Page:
It’s been more than 48 hours now since the awful atrocity which occurred without warning at ‘Charlie Hebdo’ magazine offices in Central Paris on Wednesday.
I heard the news from a fellow journalist I was chatting with on Wednesday afternoon, here in Northern Ireland, having not had the lunch time news on as I normally do, nor visited the news app on my phone, as is so often ‘the norm’.
The snippets I heard made me immediately fear for my sister, who lives there in the French capital, and also wonder, ‘What has our world become?’
It was two more hours that evening before I had access to a television to view some of the scenes from Paris, and make up my own mind amidst the hyperbole, about what was going on.
When I rang my sister, who works in Central Paris, and lives not too far from where the whole massacre occurred on Wednesday, I was shocked to hear how shaken and evidently shocked she, and apparently the whole city, were and are.
Now though, amidst shock turning to angry defiance, and unified resistance, the entire city is on high alert, still, as today’s event’s unfolded, and yet more death has resulted from the two hostage scenes which have occurred.
My sister and I have continued texting. She says to pray for the city, and for police intelligence to prevail. Amidst her mountains of exams papers to be marked. It reminds me of the distracted times of 9/11, when everyone has been captivated by the worldwide events, which everyone knows may well have consequences for us all.
It feels all rather surreal watching on Sky News or BBC news 24, which fuel the fear and uncertainty in the whole thing.
Whatever the lasting effect of the events ongoing of this week in Paris, for the security measures now set to be stepped up here in the UK and beyond, all of us have been made aware even more of the pain of terrorism and the fragile world we are currently living in.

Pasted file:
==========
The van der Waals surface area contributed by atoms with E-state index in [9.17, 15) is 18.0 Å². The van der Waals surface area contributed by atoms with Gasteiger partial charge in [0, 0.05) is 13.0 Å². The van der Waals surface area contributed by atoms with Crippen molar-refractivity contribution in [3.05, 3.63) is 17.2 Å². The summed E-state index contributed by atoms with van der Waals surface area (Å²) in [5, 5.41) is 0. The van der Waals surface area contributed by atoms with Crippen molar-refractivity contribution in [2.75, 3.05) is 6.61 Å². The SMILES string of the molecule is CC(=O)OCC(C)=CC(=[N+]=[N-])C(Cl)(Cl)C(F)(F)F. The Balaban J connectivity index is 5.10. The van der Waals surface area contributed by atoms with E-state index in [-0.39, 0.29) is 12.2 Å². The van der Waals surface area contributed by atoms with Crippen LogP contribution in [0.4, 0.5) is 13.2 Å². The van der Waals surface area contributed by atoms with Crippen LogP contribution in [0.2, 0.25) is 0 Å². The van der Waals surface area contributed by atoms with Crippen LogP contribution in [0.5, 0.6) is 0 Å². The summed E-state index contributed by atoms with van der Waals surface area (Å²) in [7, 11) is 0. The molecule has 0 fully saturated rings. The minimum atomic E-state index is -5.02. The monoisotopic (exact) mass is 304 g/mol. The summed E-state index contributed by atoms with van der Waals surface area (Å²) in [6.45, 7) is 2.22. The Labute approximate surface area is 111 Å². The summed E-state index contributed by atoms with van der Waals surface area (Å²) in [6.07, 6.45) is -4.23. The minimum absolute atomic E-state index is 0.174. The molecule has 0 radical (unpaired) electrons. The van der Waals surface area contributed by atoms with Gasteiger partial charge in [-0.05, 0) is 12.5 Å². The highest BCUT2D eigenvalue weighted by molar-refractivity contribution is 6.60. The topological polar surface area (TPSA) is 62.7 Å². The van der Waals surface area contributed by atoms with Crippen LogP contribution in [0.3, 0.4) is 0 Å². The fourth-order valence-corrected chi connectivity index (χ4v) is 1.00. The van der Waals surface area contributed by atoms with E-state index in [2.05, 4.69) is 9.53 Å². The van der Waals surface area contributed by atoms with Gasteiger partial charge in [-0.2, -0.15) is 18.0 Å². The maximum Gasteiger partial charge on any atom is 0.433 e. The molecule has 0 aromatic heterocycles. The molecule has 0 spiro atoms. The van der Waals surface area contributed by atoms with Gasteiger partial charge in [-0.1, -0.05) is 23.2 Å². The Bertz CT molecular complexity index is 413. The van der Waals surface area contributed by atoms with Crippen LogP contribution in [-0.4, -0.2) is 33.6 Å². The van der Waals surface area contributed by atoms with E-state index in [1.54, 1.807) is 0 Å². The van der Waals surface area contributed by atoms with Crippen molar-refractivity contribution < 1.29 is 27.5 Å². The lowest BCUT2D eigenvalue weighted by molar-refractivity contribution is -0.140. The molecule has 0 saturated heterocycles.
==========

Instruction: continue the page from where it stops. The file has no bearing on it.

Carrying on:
My heart goes out to all the families of those killed this week, and I offer my sincerest condolences. I can only imagine how Paris and its people are on high alert with the fear induced by such a terror campaign unleashed upon it this week.
I have felt strangely connected to the events in Paris this week, despite being in stormy Northern Ireland, through the power of connection felt through my sister’s presence there.
One can only hope that further plots to kill are foiled. And it’s all a reminder of why terrorism and terrorists should never be tolerated nor courted, whether in Paris or Belfast.
One also wonders if the pain being experienced by Parisians currently, will lead some in France to think more soulfully of spiritual matters, rather than merely liberal atheistic views which offer little comfort in a time of collective pain.
Much debate has been stirred by the Paris events this week, and much more are no doubt going to continue. One can only hope that the UK can be guided towards foiling any and all so-called imminent threats to the public, as people’s heightened fear levels leave an anxious British Isles watching on.
Thank goodness for the Prince of peace and one who calms the storms.
“Draw near to him and he shall draw near to you.”